The Pajero Sport’s impressive low-range gearing meant descending the set-piece hill climb was easy, with no need to apply the brakes or engage the HDC; very good stuff for an auto!
CABIN, EQUIPMENT AND ACCOMMODATION
It’s not the top-spec Pajero Sport, but the GLS is still very well-equipped and comes standard with features including leather seat trim, electric seat adjustment, dual-zone climate-control air-conditioning, Apple CarPlay and Android Auto connectivity, and keyless entry.
The front seats are supportive and comfortable, but all of the 4X4OTY judges complained about the design of the centre console which encroaches on leg room and makes the cockpit feel cramped.
Comfortably accommodating three adults across the second-row seat is a big ask. There’s not enough shoulder room and the outer-seat occupants feel as though they’re leaning towards the centre. Meanwhile, the centre passenger will be sitting atop his or her own seatbelt buckle.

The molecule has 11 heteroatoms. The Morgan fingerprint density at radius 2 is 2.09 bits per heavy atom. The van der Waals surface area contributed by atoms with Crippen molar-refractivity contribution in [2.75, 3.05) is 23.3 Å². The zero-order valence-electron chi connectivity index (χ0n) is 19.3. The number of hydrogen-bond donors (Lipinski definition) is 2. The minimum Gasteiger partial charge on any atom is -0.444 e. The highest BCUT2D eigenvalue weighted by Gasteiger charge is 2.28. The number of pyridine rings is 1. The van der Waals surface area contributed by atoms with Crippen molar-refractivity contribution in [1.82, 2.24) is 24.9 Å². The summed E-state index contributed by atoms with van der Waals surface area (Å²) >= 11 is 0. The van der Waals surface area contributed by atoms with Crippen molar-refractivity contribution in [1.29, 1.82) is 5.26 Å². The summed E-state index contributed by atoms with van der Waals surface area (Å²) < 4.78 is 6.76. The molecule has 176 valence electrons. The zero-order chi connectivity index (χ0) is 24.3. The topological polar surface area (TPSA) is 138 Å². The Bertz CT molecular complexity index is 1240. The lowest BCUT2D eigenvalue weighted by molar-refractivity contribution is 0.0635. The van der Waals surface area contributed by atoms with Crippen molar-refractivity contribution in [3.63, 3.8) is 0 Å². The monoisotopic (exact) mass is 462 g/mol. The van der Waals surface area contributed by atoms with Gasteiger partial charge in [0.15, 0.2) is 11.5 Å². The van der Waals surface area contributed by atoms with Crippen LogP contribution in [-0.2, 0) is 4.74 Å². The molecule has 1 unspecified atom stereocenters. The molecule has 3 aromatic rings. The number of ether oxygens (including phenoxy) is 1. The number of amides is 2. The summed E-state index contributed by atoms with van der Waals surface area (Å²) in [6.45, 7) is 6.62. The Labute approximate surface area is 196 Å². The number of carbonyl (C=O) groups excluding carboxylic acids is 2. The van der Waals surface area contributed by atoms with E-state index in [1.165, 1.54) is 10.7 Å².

With a tumble fold design, access to the third-row seats is good, there’s reasonable legroom and there are air-conditioning vents and cup holders, but the child-seat anchor points that protrude from the roof compromise headroom.
With the third-row seats folded into the floor, the Pajero Sport has a good-size cargo area, but the cargo-tie-down points are not particularly strong, and there are only two of them.
All Pajero Sport models are equipped with 18-inch rims shod with 265/60R18 Dunlop GT AT20 rubber, which is now almost the standard size for this class.